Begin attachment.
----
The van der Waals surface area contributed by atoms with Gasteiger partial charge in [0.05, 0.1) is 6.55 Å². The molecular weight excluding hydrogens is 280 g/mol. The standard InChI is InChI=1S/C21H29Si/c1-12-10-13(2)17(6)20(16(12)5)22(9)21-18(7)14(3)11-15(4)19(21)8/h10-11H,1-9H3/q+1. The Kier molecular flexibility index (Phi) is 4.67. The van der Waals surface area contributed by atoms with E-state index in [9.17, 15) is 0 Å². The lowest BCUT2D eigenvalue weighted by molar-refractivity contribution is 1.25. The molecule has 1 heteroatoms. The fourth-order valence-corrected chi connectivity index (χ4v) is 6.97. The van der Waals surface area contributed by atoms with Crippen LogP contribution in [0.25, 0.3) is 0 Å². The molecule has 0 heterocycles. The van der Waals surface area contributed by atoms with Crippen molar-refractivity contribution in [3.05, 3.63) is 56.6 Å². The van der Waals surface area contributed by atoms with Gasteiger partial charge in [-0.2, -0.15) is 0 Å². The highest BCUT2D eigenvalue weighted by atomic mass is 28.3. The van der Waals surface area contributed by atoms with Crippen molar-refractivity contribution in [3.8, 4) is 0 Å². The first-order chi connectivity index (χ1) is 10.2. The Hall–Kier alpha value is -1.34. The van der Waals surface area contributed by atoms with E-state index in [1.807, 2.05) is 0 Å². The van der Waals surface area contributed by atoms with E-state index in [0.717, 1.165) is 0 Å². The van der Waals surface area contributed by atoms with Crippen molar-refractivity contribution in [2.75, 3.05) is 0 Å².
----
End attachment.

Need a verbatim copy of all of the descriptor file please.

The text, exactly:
The van der Waals surface area contributed by atoms with Gasteiger partial charge in [0.05, 0.1) is 6.55 Å². The molecular weight excluding hydrogens is 280 g/mol. The standard InChI is InChI=1S/C21H29Si/c1-12-10-13(2)17(6)20(16(12)5)22(9)21-18(7)14(3)11-15(4)19(21)8/h10-11H,1-9H3/q+1. The Kier molecular flexibility index (Phi) is 4.67. The van der Waals surface area contributed by atoms with E-state index in [9.17, 15) is 0 Å². The lowest BCUT2D eigenvalue weighted by molar-refractivity contribution is 1.25. The molecule has 1 heteroatoms. The fourth-order valence-corrected chi connectivity index (χ4v) is 6.97. The van der Waals surface area contributed by atoms with Crippen LogP contribution in [0.25, 0.3) is 0 Å². The molecule has 0 heterocycles. The van der Waals surface area contributed by atoms with Crippen molar-refractivity contribution in [3.05, 3.63) is 56.6 Å². The van der Waals surface area contributed by atoms with Gasteiger partial charge in [-0.2, -0.15) is 0 Å². The highest BCUT2D eigenvalue weighted by atomic mass is 28.3. The van der Waals surface area contributed by atoms with Crippen molar-refractivity contribution in [3.8, 4) is 0 Å². The first-order chi connectivity index (χ1) is 10.2. The Hall–Kier alpha value is -1.34. The van der Waals surface area contributed by atoms with E-state index in [1.807, 2.05) is 0 Å². The van der Waals surface area contributed by atoms with E-state index in [0.717, 1.165) is 0 Å². The van der Waals surface area contributed by atoms with Crippen molar-refractivity contribution in [2.75, 3.05) is 0 Å².